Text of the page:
Each Community Connector-in-Residence works closely with a community they naturally lead, focusing on addressing key issues such as housing, economic opportunity, and racial equity. Over three years, these connectors have played a pivotal role in gathering feedback from their respective communities, particularly on city projects and decisions. Through tailored sessions focused on building community power and amplifying voices, they have provided invaluable insights that have influenced the city’s priorities, including the 2024 budget.

The impact of the Community Connectors-in-Residence program extends beyond feedback gathering. It has facilitated meaningful public engagement, with a notable portion of speakers at public hearings being connected to these connectors. As a result, the approved 2024 budget reflects the priorities identified by the community, with significant investments in affordable housing and health equity.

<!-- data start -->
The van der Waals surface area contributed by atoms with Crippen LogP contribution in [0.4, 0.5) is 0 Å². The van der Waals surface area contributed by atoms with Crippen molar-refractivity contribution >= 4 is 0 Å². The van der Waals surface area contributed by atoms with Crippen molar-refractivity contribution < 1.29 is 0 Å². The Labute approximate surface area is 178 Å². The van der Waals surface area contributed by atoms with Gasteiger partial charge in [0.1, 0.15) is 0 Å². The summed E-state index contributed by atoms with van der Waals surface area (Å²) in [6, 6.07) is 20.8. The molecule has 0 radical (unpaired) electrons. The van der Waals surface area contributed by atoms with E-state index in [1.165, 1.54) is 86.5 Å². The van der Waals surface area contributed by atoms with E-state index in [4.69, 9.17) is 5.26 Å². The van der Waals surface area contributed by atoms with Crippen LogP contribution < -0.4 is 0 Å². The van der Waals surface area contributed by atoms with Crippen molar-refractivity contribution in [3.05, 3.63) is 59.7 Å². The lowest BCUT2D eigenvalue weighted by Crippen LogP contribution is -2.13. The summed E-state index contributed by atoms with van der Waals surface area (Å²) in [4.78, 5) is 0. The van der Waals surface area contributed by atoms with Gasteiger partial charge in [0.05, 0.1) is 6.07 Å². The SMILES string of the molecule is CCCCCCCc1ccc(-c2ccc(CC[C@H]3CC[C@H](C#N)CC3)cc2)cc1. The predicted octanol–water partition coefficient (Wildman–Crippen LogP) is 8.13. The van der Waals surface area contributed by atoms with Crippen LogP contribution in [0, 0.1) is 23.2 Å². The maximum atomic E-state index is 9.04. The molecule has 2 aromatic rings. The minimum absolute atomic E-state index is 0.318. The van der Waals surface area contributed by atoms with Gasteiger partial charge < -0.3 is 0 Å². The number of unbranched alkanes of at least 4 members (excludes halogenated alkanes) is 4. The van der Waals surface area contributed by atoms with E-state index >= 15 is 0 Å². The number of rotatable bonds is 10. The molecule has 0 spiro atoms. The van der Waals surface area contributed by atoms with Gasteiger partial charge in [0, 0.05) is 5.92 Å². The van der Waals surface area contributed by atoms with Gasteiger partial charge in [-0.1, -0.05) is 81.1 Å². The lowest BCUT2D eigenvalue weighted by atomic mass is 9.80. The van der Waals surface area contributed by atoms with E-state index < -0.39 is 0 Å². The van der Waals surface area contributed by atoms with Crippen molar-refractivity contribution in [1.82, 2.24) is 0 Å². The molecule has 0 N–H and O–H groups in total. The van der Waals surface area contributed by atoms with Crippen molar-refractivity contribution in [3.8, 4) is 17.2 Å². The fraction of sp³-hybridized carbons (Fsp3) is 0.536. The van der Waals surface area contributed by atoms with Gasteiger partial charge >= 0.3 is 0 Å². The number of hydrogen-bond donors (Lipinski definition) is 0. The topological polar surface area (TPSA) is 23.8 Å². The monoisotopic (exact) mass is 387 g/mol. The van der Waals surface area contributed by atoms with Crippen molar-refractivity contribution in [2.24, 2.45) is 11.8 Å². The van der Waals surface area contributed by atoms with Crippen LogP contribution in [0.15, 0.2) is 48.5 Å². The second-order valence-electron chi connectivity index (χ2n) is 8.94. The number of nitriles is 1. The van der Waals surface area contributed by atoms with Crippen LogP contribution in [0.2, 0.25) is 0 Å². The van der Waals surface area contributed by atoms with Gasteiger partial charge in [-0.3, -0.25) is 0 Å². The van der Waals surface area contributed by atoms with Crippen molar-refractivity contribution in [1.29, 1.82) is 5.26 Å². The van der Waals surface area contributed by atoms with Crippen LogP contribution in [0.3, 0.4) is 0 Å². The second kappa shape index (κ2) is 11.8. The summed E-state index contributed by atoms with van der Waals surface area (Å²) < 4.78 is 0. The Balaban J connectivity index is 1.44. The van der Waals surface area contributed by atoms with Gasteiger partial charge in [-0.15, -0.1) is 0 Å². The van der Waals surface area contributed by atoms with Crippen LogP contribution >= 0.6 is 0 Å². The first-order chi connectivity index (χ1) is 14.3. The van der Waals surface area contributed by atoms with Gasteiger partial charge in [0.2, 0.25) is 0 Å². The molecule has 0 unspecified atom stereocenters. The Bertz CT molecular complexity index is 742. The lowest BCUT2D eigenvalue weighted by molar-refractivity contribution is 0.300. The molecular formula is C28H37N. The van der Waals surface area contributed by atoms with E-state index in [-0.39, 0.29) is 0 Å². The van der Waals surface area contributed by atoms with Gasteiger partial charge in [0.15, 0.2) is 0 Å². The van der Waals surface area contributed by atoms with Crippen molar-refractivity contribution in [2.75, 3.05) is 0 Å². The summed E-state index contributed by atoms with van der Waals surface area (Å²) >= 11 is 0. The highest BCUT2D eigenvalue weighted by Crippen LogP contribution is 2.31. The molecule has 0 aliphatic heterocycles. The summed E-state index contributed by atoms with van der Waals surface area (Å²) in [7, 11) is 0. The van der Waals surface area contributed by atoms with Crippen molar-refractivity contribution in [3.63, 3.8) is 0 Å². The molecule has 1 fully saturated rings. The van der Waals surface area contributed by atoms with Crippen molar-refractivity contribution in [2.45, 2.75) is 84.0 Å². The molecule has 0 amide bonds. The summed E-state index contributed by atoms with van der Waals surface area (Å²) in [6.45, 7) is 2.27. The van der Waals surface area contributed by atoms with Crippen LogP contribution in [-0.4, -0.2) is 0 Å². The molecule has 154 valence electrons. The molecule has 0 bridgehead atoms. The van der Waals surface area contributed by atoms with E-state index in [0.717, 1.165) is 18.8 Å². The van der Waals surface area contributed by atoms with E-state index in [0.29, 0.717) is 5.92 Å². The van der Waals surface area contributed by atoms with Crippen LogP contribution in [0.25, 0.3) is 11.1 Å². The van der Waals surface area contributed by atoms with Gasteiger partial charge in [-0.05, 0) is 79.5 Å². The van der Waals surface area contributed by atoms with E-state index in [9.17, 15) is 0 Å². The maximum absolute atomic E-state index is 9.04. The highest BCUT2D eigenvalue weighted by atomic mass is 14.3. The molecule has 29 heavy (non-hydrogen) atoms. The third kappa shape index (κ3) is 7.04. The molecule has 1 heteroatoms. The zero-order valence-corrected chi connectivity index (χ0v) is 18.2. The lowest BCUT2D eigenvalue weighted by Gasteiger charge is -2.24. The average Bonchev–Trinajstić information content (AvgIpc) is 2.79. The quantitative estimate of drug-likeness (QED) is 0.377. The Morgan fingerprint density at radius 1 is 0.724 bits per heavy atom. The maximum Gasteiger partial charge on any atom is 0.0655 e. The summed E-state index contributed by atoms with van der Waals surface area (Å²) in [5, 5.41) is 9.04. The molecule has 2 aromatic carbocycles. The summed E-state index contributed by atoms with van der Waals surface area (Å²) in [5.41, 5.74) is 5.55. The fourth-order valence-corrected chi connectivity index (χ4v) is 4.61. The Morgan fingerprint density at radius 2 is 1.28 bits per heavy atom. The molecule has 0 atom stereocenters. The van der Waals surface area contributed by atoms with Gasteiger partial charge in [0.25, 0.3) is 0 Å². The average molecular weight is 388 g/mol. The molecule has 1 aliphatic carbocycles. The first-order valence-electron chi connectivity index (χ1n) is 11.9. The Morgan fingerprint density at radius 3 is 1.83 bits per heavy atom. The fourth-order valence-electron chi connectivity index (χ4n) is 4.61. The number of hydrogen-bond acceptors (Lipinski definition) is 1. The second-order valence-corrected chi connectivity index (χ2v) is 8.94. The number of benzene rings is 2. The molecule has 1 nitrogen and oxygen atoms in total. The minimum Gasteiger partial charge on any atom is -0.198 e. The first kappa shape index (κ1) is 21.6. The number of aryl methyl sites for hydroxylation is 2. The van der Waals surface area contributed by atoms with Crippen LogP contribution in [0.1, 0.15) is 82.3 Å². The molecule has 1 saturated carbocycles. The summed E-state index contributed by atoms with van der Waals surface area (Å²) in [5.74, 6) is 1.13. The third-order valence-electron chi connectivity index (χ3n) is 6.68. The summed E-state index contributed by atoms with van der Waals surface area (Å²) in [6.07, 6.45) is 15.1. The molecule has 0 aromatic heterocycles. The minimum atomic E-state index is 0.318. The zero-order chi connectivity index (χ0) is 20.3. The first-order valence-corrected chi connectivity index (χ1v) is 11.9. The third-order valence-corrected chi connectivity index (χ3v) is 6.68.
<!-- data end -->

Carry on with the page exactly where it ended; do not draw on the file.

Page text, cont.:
The Community Connectors-in-Residence program stands as a testament to Boulder’s commitment to inclusive governance and equitable decision-making, showcasing the transformative power of community engagement in shaping the city’s future.

The Racial Equity Instrument

The City of Boulder is deeply committed to promoting racial equity throughout its local government operations. This commitment involves striving to eliminate racial disparities and ensuring that everyone, regardless of race, can enjoy a high quality of life and access to opportunities. Key to this effort was the creation of the Racial Equity Instrument (REI), which guides the city in developing, implementing, and evaluating policies, programs, and budget decisions through a racial equity lens.